Exclusive: Why open source is critical to software development

Recently I had the opportunity to sit down with Pivotal APJ head of platform architecture Lawrence Crowther and discuss the importance of Open-source and cloud. Firstly, can you tell me a bit more about Pivotal and its cloud platform? Pivotal’s original mission was to transform the way the world builds software. Now our mission is to transform the way the world runs software, too, through a combination of methodology and technology. Whether we are helping clients change their culture towards product development or managing platforms, we use the same agile principles in both cases, such as Extreme Programming and the Lean Startup approach. This is often a radical shift for companies to embrace so we partner with them for a “learn by doing” approach. We believe that in order to support a fast development team who are iterating quickly and updating constantly, you need a different kind of platform. One that removes all barriers and lets you go from “concept to cash” quickly in a reliable, secure and safe way. You can build software as fast as you want but if it is not ending up in the hands of users it doesn't matter. Once Pivotal Cloud Foundry is up and running the cost of deploying applications and iterating on them becomes almost zero. This is because it takes away the details of infrastructure, middleware, dependencies, integrations, monitoring and more from the development team so they can focus on delivering value to the business over and over again. Read more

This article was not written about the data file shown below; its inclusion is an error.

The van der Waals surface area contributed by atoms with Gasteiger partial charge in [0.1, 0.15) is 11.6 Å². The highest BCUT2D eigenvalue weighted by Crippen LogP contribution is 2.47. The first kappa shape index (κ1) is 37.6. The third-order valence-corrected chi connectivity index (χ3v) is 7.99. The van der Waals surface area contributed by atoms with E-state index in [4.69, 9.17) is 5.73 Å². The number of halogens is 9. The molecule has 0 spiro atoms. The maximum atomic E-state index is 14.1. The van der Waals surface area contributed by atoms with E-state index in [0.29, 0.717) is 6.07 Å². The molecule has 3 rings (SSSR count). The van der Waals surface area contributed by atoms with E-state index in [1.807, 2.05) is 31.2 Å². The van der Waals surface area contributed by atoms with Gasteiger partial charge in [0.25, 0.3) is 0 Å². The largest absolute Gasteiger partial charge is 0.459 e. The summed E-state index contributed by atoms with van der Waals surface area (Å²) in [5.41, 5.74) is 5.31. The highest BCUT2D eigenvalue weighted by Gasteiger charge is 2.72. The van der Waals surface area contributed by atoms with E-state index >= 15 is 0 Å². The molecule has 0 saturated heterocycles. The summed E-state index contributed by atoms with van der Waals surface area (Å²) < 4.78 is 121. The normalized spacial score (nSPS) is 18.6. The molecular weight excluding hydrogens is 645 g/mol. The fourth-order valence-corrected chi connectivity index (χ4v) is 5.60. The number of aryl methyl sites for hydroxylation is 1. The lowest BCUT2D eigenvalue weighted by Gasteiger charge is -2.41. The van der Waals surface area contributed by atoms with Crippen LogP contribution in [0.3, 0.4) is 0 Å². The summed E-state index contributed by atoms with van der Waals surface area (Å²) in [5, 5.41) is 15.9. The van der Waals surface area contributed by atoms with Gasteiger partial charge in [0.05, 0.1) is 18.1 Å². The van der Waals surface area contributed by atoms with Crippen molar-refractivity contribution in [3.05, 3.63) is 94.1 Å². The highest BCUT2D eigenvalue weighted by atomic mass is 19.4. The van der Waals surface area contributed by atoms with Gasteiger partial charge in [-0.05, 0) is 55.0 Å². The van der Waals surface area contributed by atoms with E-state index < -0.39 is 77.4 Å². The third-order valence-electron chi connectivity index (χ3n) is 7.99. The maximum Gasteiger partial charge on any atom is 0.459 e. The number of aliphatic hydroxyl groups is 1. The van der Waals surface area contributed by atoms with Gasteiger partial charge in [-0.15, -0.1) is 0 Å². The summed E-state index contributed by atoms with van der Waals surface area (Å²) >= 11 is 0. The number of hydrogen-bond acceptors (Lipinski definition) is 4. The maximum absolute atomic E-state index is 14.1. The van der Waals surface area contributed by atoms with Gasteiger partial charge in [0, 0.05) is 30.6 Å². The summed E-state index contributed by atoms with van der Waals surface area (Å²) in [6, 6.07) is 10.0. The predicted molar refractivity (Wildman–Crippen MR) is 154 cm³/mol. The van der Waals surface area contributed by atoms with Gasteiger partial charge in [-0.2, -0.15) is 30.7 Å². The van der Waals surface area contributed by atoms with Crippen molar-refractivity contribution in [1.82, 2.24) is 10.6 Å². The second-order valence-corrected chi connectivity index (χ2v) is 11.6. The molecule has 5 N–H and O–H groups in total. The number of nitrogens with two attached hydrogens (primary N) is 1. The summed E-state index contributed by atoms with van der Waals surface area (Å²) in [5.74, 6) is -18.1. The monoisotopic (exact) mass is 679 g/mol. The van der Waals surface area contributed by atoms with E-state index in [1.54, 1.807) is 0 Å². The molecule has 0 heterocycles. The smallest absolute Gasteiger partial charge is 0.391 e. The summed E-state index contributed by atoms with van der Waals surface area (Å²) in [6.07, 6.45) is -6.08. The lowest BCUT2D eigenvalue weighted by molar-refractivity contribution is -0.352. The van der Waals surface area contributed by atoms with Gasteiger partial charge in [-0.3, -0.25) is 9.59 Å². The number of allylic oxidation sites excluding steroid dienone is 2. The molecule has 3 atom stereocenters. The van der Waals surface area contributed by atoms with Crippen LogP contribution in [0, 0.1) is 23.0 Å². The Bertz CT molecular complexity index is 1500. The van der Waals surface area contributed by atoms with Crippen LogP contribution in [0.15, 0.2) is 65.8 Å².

Linux 4.18 RC6 is Out

  • Linux 4.18-rc6
    So this was the week when the other shoe dropped ... The reason the two previous rc releases were so nice and small was that David hadn't sent me much networking fixes, and they came in this week. That said, it's not really a huge rc this week either, so it's all good. But the networking pull this week does mean that almost exactly half of the diff is core networking, network drivers, or networking documentation updates. The rest is other drivers (mostly gpu, but also scsi, nvma, pci, pinctrl..), some arch updates (arc, x86, nds32, powerpc), and "misc" (tooling, header files, some vm and fs noise). The small but nasty VM bug we had earlier did indeed get fixed last rc, but there was some 32-bit fallout from the fix, so rc5 still had issues. But I'm hopeful that rc6 _really_ fixed all the cases. Shortlog appended for people who want to just get an overview of the details, Linus
  • Linux 4.18-rc6 Kernel Released With Many Networking Fixes, Other Regressions Resolved
    The sixth weekly test release of the Linux 4.18 kernel is now available for evaluation. Linux 4.18-rc6 is prior than the two previous weekly release candidates since those versions hadn't incorporated any big batch of networking fixes, which hit this week. So about half of the changes are networking changes in Linux 4.18-rc6 while the other half is a mix of driver and architecture updates along with other noise.